Dwight Bollinger’S "The Origin Of Language”

Essay Question

I found Dwight Bollinger’s essay entitled “The Origin of Language” to be a very

interesting work. I especially enjoyed the section about the chimpanzees. Although we know

that animals can communicate with one another in their own way, they are limited by the

barriers of fixity of reference and holophrasis. There is no way they could achieve syntax which

means that most animals cannot achieve true language as we define it. It seems that the

chimpanzees involved in the experiments which Bollinger writes about have come very close to

possessing language. Especially impressive is the chimp named Washoe and her sign language

skills. She has managed to learn a complicated language and can communicate with her trainers.

Sadly, Bollinger tells us that it requires such a great deal of time to train the chimps, that they

age and die before they can acquire a more complete language system. I would like to know if

the chimps in the experiments have ever attempted to teach non-trained chimps any of these

skills. If these chimps were taken from the laboratory and allowed to return to their natural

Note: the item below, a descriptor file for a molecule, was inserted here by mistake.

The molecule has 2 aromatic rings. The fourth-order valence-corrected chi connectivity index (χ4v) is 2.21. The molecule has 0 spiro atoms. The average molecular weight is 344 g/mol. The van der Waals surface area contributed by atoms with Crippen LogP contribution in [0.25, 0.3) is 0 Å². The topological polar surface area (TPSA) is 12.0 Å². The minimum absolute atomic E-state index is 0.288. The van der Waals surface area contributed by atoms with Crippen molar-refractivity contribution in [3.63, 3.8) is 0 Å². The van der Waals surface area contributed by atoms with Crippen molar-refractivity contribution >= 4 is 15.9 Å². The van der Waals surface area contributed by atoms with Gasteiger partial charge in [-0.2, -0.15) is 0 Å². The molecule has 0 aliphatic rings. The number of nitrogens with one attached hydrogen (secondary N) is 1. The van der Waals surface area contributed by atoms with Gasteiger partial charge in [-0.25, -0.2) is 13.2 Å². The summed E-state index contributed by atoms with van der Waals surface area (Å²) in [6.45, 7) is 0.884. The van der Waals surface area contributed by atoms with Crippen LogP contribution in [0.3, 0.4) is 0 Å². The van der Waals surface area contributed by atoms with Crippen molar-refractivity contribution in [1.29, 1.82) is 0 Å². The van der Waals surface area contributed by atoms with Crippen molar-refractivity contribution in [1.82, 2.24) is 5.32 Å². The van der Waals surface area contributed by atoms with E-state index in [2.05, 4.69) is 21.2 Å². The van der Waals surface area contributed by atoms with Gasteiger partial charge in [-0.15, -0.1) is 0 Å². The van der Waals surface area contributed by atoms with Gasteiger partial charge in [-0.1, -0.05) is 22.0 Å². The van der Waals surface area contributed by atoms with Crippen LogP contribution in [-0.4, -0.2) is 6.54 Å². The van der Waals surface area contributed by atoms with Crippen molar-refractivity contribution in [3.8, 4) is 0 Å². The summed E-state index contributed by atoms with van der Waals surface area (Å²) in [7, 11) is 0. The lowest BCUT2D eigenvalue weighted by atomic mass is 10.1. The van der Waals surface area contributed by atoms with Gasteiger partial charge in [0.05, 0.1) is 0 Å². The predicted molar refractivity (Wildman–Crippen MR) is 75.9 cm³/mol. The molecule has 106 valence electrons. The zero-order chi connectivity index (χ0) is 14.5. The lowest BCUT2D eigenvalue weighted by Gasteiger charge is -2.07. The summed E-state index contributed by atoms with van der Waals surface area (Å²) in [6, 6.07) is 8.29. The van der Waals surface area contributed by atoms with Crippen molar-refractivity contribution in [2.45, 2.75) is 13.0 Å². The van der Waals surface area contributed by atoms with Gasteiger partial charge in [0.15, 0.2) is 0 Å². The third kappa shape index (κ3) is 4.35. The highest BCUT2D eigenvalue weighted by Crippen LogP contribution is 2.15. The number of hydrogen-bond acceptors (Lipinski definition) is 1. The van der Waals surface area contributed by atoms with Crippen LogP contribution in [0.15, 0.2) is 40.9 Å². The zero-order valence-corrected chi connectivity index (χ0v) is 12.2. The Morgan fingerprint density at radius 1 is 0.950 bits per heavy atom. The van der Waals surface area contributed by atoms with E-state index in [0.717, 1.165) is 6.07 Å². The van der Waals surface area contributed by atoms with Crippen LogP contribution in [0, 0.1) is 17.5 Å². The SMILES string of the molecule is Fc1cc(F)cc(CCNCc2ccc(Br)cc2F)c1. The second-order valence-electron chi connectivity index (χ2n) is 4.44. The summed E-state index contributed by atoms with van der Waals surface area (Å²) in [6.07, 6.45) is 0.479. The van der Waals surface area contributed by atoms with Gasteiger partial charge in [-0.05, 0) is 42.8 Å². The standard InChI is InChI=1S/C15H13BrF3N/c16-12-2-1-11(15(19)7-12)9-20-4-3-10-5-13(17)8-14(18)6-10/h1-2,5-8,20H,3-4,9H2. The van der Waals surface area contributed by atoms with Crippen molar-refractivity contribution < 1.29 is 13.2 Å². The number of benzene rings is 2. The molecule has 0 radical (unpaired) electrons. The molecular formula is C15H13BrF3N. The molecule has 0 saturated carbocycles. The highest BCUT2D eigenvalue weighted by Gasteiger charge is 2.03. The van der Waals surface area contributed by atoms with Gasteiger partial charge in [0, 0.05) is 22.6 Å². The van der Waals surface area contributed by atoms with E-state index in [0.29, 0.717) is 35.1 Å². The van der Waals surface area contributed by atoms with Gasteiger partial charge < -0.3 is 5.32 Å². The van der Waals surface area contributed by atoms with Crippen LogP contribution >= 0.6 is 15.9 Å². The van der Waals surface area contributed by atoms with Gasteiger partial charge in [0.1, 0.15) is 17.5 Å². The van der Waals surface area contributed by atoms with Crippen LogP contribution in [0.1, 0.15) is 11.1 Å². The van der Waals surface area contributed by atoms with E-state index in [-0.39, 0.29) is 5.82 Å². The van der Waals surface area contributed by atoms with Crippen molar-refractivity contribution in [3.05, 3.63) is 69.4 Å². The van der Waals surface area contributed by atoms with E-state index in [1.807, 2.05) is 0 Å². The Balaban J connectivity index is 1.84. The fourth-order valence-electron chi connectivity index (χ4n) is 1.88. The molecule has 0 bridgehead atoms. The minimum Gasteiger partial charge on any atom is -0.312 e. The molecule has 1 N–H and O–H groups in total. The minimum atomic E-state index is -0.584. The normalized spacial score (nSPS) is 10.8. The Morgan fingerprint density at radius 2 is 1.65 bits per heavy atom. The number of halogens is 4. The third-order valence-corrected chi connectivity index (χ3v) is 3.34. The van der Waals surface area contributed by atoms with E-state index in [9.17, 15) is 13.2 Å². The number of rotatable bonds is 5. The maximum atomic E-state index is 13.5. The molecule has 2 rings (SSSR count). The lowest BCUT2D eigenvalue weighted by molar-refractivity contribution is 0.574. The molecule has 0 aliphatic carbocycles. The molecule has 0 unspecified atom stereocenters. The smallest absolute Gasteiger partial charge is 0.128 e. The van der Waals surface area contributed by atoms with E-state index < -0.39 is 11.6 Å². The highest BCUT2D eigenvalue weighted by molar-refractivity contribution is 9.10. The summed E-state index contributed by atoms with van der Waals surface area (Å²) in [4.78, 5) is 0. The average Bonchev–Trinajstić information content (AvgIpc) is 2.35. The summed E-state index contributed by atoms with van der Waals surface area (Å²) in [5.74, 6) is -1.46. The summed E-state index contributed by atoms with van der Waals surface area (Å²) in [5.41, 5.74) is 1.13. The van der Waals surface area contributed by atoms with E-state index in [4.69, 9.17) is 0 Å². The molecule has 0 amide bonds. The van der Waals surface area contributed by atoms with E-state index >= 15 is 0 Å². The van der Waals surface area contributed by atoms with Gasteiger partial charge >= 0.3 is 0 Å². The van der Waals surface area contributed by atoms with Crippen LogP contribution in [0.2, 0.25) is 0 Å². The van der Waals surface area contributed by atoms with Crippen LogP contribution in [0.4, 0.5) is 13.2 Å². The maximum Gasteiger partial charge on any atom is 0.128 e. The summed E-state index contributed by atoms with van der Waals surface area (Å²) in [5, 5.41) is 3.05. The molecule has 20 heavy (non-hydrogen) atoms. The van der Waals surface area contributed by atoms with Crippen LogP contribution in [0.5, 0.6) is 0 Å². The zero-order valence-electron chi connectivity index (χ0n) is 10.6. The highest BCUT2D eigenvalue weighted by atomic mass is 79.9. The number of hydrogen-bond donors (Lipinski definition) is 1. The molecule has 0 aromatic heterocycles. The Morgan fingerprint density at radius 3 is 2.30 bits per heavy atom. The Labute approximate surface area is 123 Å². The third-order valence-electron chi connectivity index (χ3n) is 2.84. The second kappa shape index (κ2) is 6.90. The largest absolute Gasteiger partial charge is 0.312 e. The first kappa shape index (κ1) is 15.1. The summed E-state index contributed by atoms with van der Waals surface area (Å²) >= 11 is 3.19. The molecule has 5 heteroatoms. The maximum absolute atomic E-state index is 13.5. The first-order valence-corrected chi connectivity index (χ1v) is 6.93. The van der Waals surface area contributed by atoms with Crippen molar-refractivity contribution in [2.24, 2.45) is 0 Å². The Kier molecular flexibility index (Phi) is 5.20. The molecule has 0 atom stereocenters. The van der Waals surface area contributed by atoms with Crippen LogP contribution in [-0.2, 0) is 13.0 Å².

habitat, would they lose these skills that the teachers and trainers have worked so hard to instill?

Are the chimps able to retain the skills without the constant reinforcement by the trainers? The

answer to these questions would help me to decide whether these special chimps have

“language.” As it stands now, with the information I have been given, I would have to conclude

that they have a low level form of language but have not arrived at the standard for true


Chimpanzees are not the only subjects which are being investigated. I have read that

experiments have been going on for years involving the communication levels of dolphins.

Word Count: 297

Related Essays on Language